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Main | The Green Mile: what John Coffey knew about empathy »
Thursday
Feb082018

The Number One Priority Of Any Conversation



The best way to connect with another person so that they feel seen, heard and honored is to create safety. If emotional safety isn't a priority, the conversation will stay in the shallow end, and neither person will experience the bonds of connection a relationship can provide.  So the number one priority of any conversation is to create emotional safety.


How does safety get lost? 

I'll offer a personal story here:  In a counseling session, the therapist noticed I was "going to my head," lost in the analytical and cognitive part of my brain. I was using psychological lingo and talking shop with the therapist by mentioning a famous psychiatrist's view on trauma.  My comment was relevant to my history, but was couched in analytical language that avoided the actual painful feelings underneath.  I was retreating to my left-brain, while avoiding the emotional anguish trapped in my right brain. 

Rather abruptly, the therapist stopped me, saying, "I don't want you to do that.  I want the 'real you' to show up."

I shut down.

 

What was happening there?

I understood the therapist's intent to help me access the emotional pain I was carrying; but by rushing too quickly to disengage that analytical protective mechanism I'd developed over decades, the therapist lost access to those very painful places he was trying to rescue.  I no longer felt safe.  Anxiety hijacked my entire body; the threat response for fight or flight took over and any therapeutic benefit evaporated.

The therapist didn't understand that by stripping me of my coping mechanism too early in the game, he kicked out the crutches from under my arms.  And nothing better was offered to replace those crutches.  Until a person's emotional legs begin finding strength, kicking the crutches out from underneath them is a bit like asking a toddler who's learning to swim to remove their "floaties," then throwing them into the deep end.  They're not ready yet.  

To his credit, this talented therapist realized what had happened when I pushed back a bit, and worked sincerely to rebuild that safety.  Yet, some ground was lost nevertheless.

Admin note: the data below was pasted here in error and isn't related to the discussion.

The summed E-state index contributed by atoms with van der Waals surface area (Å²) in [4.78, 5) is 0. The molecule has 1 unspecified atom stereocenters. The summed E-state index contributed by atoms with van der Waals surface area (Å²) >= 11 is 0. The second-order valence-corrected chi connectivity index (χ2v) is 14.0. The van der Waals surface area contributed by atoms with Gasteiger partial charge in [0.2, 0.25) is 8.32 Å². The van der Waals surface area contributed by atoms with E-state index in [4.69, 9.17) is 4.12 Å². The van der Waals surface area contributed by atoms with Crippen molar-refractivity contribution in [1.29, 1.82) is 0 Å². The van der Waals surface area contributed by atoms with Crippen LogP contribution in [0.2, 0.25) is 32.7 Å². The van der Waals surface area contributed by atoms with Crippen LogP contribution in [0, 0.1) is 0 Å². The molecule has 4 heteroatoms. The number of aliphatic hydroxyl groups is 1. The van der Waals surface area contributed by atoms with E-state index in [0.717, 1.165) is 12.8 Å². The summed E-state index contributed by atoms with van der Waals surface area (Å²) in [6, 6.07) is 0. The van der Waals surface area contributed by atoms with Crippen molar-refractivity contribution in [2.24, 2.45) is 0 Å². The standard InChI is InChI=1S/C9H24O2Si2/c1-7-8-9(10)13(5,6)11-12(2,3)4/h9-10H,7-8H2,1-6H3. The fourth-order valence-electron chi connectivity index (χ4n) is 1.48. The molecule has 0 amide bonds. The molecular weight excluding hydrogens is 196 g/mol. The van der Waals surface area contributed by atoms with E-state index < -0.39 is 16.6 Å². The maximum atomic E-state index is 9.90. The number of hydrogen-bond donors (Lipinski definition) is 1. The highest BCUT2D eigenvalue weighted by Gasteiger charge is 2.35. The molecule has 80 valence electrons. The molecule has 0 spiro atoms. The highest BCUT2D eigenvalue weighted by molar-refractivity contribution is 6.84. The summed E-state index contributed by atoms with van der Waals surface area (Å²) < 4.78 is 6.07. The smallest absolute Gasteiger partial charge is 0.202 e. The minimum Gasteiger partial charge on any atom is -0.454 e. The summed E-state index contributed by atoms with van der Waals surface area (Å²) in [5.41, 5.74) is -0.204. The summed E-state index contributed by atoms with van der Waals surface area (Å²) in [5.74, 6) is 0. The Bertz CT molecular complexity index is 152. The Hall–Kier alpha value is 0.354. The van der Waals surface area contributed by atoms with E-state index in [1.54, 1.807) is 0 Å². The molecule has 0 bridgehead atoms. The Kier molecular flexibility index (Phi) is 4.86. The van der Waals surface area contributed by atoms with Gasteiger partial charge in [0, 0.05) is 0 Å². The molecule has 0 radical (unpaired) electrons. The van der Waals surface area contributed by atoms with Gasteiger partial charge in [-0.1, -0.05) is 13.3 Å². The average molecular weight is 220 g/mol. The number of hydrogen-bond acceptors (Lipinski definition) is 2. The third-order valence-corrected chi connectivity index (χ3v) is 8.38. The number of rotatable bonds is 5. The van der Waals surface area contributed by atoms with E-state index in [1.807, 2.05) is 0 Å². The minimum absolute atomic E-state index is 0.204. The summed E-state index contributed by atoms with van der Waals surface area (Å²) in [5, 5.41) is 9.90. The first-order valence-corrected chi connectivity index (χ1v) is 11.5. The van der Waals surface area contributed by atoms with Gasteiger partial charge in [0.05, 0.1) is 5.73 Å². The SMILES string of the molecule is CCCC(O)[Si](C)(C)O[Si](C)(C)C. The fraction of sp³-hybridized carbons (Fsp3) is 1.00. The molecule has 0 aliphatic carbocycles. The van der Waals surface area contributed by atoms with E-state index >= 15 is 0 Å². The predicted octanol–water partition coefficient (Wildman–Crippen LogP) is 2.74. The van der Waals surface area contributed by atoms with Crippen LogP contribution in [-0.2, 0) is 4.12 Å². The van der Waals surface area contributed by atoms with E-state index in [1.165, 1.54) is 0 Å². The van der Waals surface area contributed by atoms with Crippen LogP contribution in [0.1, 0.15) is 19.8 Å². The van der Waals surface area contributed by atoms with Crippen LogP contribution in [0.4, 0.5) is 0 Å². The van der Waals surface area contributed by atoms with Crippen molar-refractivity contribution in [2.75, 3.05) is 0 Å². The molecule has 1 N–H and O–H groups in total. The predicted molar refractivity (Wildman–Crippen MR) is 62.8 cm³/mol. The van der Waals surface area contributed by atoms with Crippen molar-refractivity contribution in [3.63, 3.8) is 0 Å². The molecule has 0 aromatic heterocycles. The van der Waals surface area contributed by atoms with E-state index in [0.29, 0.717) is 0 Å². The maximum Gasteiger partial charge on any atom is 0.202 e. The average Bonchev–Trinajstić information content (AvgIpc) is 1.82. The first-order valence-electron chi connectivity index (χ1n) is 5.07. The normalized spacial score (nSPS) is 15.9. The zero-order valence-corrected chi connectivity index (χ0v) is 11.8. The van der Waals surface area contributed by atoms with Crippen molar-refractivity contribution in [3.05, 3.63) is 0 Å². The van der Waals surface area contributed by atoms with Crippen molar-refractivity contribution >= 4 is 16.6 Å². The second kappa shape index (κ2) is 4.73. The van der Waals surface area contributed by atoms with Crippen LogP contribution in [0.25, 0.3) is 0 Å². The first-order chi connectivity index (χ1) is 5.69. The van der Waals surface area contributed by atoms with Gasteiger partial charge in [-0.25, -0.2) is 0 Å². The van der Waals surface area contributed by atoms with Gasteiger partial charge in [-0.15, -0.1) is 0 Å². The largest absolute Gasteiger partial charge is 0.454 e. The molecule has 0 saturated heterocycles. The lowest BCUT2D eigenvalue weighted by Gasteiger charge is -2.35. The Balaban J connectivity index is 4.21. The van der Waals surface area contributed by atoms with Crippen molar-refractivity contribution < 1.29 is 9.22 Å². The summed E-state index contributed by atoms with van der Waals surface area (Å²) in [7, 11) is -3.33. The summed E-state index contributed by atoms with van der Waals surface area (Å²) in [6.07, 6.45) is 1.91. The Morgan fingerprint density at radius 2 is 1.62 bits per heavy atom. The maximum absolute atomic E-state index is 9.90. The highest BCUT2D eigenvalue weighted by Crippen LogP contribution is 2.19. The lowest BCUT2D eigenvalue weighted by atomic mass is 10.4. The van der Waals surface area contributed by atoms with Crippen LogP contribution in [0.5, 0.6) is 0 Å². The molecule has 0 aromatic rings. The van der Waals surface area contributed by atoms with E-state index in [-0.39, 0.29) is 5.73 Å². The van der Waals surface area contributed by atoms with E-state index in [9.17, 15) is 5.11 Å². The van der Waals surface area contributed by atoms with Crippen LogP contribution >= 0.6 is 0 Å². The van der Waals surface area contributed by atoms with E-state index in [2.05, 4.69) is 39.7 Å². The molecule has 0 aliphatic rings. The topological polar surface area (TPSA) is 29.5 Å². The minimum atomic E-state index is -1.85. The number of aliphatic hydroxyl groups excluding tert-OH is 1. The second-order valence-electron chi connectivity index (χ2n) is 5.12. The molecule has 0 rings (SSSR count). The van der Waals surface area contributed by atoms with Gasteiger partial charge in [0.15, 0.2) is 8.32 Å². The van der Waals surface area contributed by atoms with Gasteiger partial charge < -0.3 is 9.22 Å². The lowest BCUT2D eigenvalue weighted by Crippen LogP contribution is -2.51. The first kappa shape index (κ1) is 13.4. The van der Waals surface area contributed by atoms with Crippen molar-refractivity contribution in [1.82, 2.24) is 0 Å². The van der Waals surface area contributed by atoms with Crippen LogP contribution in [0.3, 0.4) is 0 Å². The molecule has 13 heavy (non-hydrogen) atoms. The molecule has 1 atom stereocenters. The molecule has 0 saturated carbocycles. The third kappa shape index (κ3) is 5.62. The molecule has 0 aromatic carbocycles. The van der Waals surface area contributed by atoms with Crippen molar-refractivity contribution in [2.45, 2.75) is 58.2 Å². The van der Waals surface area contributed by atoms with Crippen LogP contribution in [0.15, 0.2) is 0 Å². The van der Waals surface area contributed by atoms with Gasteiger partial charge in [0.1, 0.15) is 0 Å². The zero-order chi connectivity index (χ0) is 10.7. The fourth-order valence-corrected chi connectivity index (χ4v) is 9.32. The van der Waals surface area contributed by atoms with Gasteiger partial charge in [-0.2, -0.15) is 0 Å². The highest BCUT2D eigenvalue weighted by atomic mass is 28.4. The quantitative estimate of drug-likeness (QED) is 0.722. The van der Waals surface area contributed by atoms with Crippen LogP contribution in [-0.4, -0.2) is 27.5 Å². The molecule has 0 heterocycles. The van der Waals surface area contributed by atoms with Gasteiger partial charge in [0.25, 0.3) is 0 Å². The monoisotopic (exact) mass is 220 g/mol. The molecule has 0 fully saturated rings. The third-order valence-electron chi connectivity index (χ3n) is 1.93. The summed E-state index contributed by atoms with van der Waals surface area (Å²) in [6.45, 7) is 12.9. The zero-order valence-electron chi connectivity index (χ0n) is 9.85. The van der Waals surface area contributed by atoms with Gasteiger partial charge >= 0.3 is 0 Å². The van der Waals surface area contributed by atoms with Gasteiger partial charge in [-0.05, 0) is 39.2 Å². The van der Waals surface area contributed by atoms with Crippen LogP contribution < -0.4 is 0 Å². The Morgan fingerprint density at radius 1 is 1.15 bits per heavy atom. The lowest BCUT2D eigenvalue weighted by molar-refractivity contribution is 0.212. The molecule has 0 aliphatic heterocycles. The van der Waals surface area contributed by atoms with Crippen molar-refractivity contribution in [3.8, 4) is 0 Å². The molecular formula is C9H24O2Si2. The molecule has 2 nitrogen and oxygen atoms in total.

So how can we build safety in a conversation?

Honor the person's coping mechanisms.  Remember that defense mechanisms developed for a reason:  they once helped that person survive, or at least enabled them to handle terrifying or shaming events in their story.  Though it's true that those defense mechanisms are now an out-sized, misguided response to pain, they once served a legitimate function.

If you try to challenge or remove misguided coping strategies too soon, you create a sense of threat, causing the person to retreat rather than remaining open to you. Yes, we hope that those misguided defense mechanisms will one day no longer be necessary--like my tendency to shift to analysis and reasoning when I can't "feel" my feelings--but those defenses don't get healed by direct challenge:  they get healed through safety.*

 

What not to do:

Refrain from trying to change their mind too quickly.  Don't quote Scripture in hopes they'll give up their false notions and maladaptive coping.  At best, it will feel annoying to them; and at worst, it will feel threatening to those places that already feel threatened.  You don't have to agree with a person to be present to them. It's the kindness of God that leads to change.

Stay away from hasty advice or attempts to help them "see the truth."  They're not ready if you haven't earned their trust and safety; or if their pain is particularly acute.  Safety takes time.

 

What to do:

Rather than responding with judgemental or corrective language, say something like,

"I get why you'd feel so guarded and afraid.  I get that nothing feels safe to you right now."

"I understand why you've kept those feelings pushed back;  it never felt safe for you to express them." 

 

Creating safety is the number-one priority in any conversation.  Even confrontational ones.  When you have safety, you have connection.  When you lose safety, connection evaporates.

 .......................

*Heart Sync Ministries, founded by Andrew Miller, trains its practitioners to go slowly, building safety every step of the way.  They honor those protective mechanisms, which they call "Guardian" aspects of a person's identity. When functioning normally, those protective functions help us "guard our heart, the wellspring of life."   When not overwhelmed, those internal protective features are a legitimate threat-detection system for us.  Those fight/flight/freeze responses are very often necessary.  They help give us a sense of whether that guy at the bar has good intensions, or that opening up to a particular co-worker might not be a good idea. 

In a sense, the Guardian aspect of our identity acts like a gatekeeper to the rest of the person.  If that protective watchman isn't feeling safe, you're not going to gain access to the whole person; at least not without difficulty.  People can only discard their faulty protection mechanisms when they feel safe enough to do so.  Safety creates connection, and connection heals wounded souls.

Note:  Any misrepresentation of Heart Sync Ministry is purely the fault of yours-truly.  I'm referencing personal experience with Heart Sync, and knowledge of their approach, to the best of my recollection.

 

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